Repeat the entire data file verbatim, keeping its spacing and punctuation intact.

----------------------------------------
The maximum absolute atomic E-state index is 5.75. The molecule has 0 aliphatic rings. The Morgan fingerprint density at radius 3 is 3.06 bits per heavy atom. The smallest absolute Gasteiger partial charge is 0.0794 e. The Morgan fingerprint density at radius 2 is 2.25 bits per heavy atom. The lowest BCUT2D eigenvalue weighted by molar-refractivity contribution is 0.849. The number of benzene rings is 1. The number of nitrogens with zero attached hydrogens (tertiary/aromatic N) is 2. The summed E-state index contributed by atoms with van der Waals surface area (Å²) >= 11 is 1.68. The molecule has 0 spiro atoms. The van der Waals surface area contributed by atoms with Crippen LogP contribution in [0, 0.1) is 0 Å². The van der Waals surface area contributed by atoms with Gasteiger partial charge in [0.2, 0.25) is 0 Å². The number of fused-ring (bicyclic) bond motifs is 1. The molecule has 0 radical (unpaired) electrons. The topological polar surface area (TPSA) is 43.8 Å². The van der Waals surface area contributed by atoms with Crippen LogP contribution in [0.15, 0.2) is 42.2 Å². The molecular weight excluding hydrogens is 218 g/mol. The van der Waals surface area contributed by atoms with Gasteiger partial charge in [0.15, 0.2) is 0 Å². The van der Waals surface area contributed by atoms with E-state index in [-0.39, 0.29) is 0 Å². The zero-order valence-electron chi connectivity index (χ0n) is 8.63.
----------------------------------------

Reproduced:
The maximum absolute atomic E-state index is 5.75. The molecule has 0 aliphatic rings. The Morgan fingerprint density at radius 3 is 3.06 bits per heavy atom. The smallest absolute Gasteiger partial charge is 0.0794 e. The Morgan fingerprint density at radius 2 is 2.25 bits per heavy atom. The lowest BCUT2D eigenvalue weighted by molar-refractivity contribution is 0.849. The number of benzene rings is 1. The number of nitrogens with zero attached hydrogens (tertiary/aromatic N) is 2. The summed E-state index contributed by atoms with van der Waals surface area (Å²) >= 11 is 1.68. The molecule has 0 spiro atoms. The van der Waals surface area contributed by atoms with Crippen LogP contribution in [0, 0.1) is 0 Å². The van der Waals surface area contributed by atoms with Gasteiger partial charge in [0.2, 0.25) is 0 Å². The number of fused-ring (bicyclic) bond motifs is 1. The molecule has 0 radical (unpaired) electrons. The topological polar surface area (TPSA) is 43.8 Å². The van der Waals surface area contributed by atoms with Crippen LogP contribution in [0.15, 0.2) is 42.2 Å². The molecular weight excluding hydrogens is 218 g/mol. The van der Waals surface area contributed by atoms with Gasteiger partial charge in [0.15, 0.2) is 0 Å². The van der Waals surface area contributed by atoms with E-state index in [-0.39, 0.29) is 0 Å². The zero-order valence-electron chi connectivity index (χ0n) is 8.63.